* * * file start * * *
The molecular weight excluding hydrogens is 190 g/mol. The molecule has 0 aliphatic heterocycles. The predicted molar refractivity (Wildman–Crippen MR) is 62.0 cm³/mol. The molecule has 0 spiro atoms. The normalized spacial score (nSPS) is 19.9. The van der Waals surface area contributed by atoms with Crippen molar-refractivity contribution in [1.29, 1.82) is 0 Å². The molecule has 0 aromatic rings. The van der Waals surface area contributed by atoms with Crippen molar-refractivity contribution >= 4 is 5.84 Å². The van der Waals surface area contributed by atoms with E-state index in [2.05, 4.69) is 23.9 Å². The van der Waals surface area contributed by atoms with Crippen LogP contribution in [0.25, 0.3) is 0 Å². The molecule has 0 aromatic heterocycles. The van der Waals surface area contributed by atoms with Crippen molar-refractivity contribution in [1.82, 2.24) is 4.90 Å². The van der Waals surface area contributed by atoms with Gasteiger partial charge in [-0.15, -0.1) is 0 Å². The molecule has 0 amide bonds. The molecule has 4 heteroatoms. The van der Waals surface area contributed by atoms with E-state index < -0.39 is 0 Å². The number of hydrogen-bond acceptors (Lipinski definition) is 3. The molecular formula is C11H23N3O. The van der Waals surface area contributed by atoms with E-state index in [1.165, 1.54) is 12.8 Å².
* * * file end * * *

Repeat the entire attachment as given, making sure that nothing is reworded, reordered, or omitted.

The molecular weight excluding hydrogens is 190 g/mol. The molecule has 0 aliphatic heterocycles. The predicted molar refractivity (Wildman–Crippen MR) is 62.0 cm³/mol. The molecule has 0 spiro atoms. The normalized spacial score (nSPS) is 19.9. The van der Waals surface area contributed by atoms with Crippen molar-refractivity contribution in [1.29, 1.82) is 0 Å². The molecule has 0 aromatic rings. The van der Waals surface area contributed by atoms with Crippen molar-refractivity contribution >= 4 is 5.84 Å². The van der Waals surface area contributed by atoms with E-state index in [2.05, 4.69) is 23.9 Å². The van der Waals surface area contributed by atoms with Crippen LogP contribution in [0.25, 0.3) is 0 Å². The molecule has 0 aromatic heterocycles. The van der Waals surface area contributed by atoms with Crippen molar-refractivity contribution in [1.82, 2.24) is 4.90 Å². The van der Waals surface area contributed by atoms with Gasteiger partial charge in [-0.15, -0.1) is 0 Å². The molecule has 0 amide bonds. The molecule has 4 heteroatoms. The van der Waals surface area contributed by atoms with E-state index < -0.39 is 0 Å². The number of hydrogen-bond acceptors (Lipinski definition) is 3. The molecular formula is C11H23N3O. The van der Waals surface area contributed by atoms with E-state index in [1.165, 1.54) is 12.8 Å².